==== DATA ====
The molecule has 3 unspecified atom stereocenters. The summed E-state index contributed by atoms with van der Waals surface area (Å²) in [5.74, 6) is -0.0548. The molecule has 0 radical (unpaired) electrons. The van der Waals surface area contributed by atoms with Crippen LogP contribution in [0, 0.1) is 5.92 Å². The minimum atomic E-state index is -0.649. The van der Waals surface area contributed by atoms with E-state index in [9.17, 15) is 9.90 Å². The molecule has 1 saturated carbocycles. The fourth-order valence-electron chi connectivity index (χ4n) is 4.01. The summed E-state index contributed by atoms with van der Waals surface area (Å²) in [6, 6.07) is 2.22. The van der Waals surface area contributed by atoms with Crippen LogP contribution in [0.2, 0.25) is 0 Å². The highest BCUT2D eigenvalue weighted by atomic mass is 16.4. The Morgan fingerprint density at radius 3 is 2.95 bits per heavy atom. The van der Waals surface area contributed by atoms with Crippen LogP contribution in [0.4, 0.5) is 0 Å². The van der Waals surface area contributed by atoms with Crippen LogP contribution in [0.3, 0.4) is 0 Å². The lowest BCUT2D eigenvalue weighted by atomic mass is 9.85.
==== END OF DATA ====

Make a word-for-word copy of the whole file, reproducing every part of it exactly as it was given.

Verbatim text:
The molecule has 3 unspecified atom stereocenters. The summed E-state index contributed by atoms with van der Waals surface area (Å²) in [5.74, 6) is -0.0548. The molecule has 0 radical (unpaired) electrons. The van der Waals surface area contributed by atoms with Crippen LogP contribution in [0, 0.1) is 5.92 Å². The minimum atomic E-state index is -0.649. The van der Waals surface area contributed by atoms with E-state index in [9.17, 15) is 9.90 Å². The molecule has 1 saturated carbocycles. The fourth-order valence-electron chi connectivity index (χ4n) is 4.01. The summed E-state index contributed by atoms with van der Waals surface area (Å²) in [6, 6.07) is 2.22. The van der Waals surface area contributed by atoms with Crippen LogP contribution in [0.2, 0.25) is 0 Å². The highest BCUT2D eigenvalue weighted by atomic mass is 16.4. The Morgan fingerprint density at radius 3 is 2.95 bits per heavy atom. The van der Waals surface area contributed by atoms with Crippen LogP contribution in [0.4, 0.5) is 0 Å². The van der Waals surface area contributed by atoms with Crippen LogP contribution in [0.3, 0.4) is 0 Å². The lowest BCUT2D eigenvalue weighted by atomic mass is 9.85.